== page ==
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How to play commodities (and not get trampled)

With headlines about wheat hitting two-year highs and gold on yet another winning streak, investors may be wondering whether commodities should play a larger role in their portfolio, and how best to achieve it.

For years, the primary way to get commodity exposure was through futures contracts, an agreement to buy or sell a commodity at a set price some time in the future. Of course, individual investors don't have the ability to store meaningful quantities of cattle or oil. Hopping in and out of contracts before the delivery date, and dealing with margin calls in a volatile pricing environment can also be expensive hassles.

The creation of commodity-based exchange-traded funds made it a lot easier for the individual investor. But pitfalls exist there, as well, because of a futures-market phenomenon known as "contango," when the price of a futures contract exceeds the spot price of a commodity.

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Exchange-traded funds that rely on futures contracts can fall victim to a problem in this scenario - as they roll over contracts, sometimes as frequently as monthly, they have to pay more for the next contract than they would have to pay for the underlying commodity - that cost leaves investors with more meagre returns than by owning the commodity itself.

In periods of greater contango, the deviation from the return of the fund and the performance of the underlying commodity can be great. In a recent article on the perils of commodity ETF investing, Bloomberg BusinessWeek cited the example of the U.S. Oil Fund, an ETF designed to track the price of light, sweet crude, that fell 7.4 per cent in February, 2009, even as crude rose 7.4 per cent.

There are ways, however, for an investor to avoid this sort of problem. One, notes John De Goey of Burgeonvest-Bick Securities, is to look for ETFs that actually hold the underlying commodities. Since they don't have to roll over into another contract at points of high contango, they minimize that cost while adding to performance.

Examples, Mr. De Goey said, include the Claymore Natural Gas Commodity ETF and the Claymore Gold Bullion ETF. Investors should look in the ETF's prospectus for its mandate to find out whether it intends to own the underlying asset.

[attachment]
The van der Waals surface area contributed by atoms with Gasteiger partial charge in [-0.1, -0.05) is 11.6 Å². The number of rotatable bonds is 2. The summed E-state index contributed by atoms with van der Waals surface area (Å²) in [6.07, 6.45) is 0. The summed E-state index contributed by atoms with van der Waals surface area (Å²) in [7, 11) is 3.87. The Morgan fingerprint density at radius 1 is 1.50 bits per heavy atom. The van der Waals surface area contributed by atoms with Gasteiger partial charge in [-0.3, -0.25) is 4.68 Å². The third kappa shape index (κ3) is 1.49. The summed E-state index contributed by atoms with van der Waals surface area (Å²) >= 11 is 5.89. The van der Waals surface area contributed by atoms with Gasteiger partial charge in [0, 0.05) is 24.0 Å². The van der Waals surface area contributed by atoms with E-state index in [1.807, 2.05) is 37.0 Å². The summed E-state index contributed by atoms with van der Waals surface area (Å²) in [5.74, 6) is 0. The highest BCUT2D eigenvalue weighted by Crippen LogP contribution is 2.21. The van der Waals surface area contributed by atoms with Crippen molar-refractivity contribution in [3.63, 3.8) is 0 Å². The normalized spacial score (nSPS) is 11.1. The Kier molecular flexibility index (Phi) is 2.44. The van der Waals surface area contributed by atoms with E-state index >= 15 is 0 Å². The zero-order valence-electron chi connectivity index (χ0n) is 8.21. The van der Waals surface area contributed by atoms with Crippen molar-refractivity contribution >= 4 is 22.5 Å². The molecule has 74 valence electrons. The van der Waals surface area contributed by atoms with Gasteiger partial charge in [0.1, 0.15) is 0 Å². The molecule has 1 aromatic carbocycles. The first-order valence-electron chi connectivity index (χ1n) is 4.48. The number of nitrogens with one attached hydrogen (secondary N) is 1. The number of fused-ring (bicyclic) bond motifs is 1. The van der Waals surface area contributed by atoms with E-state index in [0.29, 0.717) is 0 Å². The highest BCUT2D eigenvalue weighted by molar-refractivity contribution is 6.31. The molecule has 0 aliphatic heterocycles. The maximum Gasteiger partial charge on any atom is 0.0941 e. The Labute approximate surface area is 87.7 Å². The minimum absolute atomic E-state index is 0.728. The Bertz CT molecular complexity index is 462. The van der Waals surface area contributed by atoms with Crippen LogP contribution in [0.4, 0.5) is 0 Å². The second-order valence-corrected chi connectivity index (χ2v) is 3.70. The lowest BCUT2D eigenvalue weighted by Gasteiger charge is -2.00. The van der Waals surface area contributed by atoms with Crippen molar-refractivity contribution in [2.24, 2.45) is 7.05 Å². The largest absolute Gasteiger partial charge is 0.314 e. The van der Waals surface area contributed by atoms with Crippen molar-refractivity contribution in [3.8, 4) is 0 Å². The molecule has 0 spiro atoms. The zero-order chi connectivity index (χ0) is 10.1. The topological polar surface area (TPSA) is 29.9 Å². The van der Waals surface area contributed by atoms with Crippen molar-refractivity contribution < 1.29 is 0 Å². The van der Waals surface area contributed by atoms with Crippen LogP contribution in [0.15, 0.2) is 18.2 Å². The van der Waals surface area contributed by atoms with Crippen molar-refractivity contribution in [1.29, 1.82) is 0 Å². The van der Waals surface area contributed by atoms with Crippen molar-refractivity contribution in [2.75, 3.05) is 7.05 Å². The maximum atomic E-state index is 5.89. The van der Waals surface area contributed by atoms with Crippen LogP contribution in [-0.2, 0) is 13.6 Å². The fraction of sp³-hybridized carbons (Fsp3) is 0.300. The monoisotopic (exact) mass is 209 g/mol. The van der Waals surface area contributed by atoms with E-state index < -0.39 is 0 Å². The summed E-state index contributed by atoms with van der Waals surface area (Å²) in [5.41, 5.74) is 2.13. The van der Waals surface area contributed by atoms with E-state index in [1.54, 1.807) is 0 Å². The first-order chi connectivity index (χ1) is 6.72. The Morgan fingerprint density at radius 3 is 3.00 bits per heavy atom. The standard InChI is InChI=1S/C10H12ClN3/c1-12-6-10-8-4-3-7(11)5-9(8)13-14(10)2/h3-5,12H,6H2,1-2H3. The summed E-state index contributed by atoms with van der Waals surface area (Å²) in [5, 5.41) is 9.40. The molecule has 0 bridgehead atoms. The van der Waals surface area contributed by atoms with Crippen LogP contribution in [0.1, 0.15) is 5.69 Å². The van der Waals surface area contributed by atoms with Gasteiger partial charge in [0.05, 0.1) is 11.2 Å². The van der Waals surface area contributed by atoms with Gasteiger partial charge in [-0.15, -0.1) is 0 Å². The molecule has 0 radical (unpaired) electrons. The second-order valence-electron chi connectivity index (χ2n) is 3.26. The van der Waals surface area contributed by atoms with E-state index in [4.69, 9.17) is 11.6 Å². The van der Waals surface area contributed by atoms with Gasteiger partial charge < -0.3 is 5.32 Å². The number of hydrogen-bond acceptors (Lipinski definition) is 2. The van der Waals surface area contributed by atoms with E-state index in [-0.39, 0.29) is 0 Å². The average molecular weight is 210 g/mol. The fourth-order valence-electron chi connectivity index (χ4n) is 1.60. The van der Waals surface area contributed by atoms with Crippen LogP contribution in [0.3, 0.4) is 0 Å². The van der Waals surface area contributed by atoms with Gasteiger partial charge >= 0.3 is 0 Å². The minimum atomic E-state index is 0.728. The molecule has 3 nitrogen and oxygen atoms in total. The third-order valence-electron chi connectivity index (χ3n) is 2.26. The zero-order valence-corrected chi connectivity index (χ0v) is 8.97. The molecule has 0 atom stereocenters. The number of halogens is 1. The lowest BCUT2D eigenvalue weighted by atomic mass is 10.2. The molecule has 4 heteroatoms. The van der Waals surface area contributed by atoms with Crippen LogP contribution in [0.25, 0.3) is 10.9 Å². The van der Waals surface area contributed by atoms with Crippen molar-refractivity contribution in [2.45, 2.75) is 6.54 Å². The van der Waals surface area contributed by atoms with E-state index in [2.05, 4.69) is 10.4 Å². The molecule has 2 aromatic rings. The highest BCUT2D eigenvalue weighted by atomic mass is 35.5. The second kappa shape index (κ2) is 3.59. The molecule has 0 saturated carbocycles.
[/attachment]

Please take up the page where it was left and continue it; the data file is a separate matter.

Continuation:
Another option is to find ETFs that use longer-term contracts and therefore have less rollover expense. Horizons BetaPro Winter-Term Nymex Crude Oil ETF uses a one-year futures contract as its underlying investment, taking advantage of a futures curve that's not unlike an interest-rate yield curve.

"The deepest part of contango is in the near month, and it flattens out in a year or so," said Howard Atkinson, the president of Horizons Exchange Traded Funds. "It escapes a lot of the effects of contango."

Currently, there's a $3.93 (U.S.) difference between the December 2010 and December 2011 contracts for Winter-Term Crude Oil, Horizons says. Since the contract rolls over just once a year, the monthly equivalent expense is 32.75 cents.

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Another school of thought, however, is that investors can avoid futures-contract issues altogether by focusing on equities.

"In most cases, the best way for an investor to participate in commodities is an equity with an exposure to the commodity," said Prakash Hariharan, who manages an agricultural fund for Front Street Capital.

Mr. Hariharan is bullish, long-term, on agricultural commodities, and it's led him to stocks such as Agrium, Viterra and Potash Corp. of Saskatchewan. While the correlation is not 100 per cent by any means, "Movement in these commodities is typically followed by higher applications of fertilizer and higher profit margins in grain handling," he said.

That, of course, adds operational risk to the equation. Newmont Mining is an example of a gold company whose stock didn't track its commodity's rebound because of concerns about its cost structure.

Rather than pick out individual names, then, investors may combine approaches and look at ETFs that hold equities of commodity-linked companies. Many of the choices are broad-based, such as the iShares CDN Materials Sector Index Fund, designed to track the S&P/TSX Capped Materials Index. It lists Barrick Gold Corp. and Potash Corp. as its two largest holdings.

To return to the beginning, however, it would be irresponsible to not point this out: If wheat's recent remarkable run, prompted in large part by Russia's export ban, is prompting the interest in commodities, it's worth asking whether you're getting in at the wrong time.

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"The question with respect to wheat or any other commodity is, is this speculation or a fundamental driver, and I don't see this as a fundamental driver," said David Chellew, Mr. De Goey's colleague at Burgeonvest-Bick. "Are we speculating, or are we investing? If we're investing, I'm not buying wheat right now."

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About the Author
Business and investing reporter and columnist

A business journalist since 1994, David Milstead began writing for The Globe and Mail in 2009. During eight years at the Rocky Mountain News in Denver, Colo., he individually or jointly won nine national awards from SABEW, the Society of American Business Editors and Writers. He has also worked at the Wall Street Journal. More

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